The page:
Sold Ceramics - Sold Red & Gold / Rouge-de-Fer 1690-1730 - Flowers, Animals and Long Elizas - Page 1
Height 25 mm (0.98 inch), diameter of rim 231 mm (9.09 inch), diameter of footring 125 mm (4.92 inch), weight 377 grams (13.30 ounce (oz.))
Dish on footring, flat underglaze brown-edged rim (jia mangkou). Decorated in 'Red & Gold' / 'Rouge-de-fer' with iron-red, silver (oxidised) and gold with a flowering peony and fruiting pomegranate spay, the sides are undecorated. Round the rim flowerheads with a cracked-ice motif in gold on an oxidised silver ground. The reverse is undecorated.
The Silvering technique appeared around 1700. When new (or polished), silver oxide brought another highly distinctive addition to the colour palette. It was used most frequently for armorials. Its tendency to tarnish and the difficulty of maintaining the thin layer of silver caused its use to wane by mid-century. (Sargent 2012, p.238)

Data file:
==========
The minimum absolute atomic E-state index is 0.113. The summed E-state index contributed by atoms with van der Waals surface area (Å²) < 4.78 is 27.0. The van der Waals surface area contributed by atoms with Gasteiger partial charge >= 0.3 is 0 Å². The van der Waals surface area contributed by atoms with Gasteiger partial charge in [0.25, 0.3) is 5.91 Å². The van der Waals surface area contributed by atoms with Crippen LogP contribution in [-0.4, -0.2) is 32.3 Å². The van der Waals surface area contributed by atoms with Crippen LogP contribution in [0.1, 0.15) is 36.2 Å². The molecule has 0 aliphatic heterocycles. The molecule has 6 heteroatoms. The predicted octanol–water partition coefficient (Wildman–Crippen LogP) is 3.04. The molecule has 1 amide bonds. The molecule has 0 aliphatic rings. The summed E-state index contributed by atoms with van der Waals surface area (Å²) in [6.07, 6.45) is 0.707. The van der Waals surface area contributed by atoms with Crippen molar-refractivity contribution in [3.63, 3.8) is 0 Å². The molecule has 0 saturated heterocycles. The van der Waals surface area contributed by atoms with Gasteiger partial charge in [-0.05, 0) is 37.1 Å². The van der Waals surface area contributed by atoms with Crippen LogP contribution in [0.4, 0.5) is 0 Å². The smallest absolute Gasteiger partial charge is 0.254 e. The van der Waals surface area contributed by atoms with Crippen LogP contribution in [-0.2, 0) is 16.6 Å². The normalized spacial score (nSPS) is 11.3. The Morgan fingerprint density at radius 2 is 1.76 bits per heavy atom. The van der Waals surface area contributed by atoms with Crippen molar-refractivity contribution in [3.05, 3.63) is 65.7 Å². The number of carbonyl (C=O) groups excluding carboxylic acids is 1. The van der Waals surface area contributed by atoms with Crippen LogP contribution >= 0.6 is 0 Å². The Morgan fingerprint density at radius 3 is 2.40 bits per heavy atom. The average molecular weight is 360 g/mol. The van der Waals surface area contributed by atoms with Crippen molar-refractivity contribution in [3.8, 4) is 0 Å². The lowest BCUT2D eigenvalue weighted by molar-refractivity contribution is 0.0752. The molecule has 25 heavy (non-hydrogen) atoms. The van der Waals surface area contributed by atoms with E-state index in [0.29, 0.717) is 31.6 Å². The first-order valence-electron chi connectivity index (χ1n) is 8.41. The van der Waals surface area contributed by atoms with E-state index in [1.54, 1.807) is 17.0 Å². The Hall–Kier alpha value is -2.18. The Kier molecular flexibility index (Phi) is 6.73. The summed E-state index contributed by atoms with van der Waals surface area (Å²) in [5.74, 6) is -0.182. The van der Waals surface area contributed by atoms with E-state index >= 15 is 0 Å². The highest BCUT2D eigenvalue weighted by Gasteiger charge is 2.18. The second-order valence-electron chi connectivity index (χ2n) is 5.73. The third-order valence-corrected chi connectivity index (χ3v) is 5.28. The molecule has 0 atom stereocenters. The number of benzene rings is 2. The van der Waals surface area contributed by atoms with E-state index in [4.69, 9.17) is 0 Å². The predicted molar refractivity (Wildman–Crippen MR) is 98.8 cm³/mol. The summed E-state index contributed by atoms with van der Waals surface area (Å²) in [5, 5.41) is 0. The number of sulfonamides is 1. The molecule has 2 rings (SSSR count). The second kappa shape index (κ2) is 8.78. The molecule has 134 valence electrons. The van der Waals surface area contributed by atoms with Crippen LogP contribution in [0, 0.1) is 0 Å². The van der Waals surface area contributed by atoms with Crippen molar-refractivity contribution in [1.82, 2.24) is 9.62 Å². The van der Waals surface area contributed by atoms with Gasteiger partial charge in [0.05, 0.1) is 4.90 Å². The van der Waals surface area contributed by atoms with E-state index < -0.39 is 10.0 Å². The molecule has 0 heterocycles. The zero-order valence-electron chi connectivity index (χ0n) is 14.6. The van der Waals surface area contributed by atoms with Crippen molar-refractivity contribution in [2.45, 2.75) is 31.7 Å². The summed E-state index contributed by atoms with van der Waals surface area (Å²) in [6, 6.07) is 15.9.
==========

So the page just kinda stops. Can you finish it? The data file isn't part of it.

The cracked-ice background was one of the new decorating methods in the Kangxi period: leaving certain decorative elements white on a blue background. Nowadays there is a preference for replacing the term 'cracked-ice' by 'erratic paths', after the paths of that name in Chinese gardens, as depicted on paintings and block printing from which this motif may derive. (Hartog 1990, p.149)
Condition: Some fleabites and a frit to the reverse rim.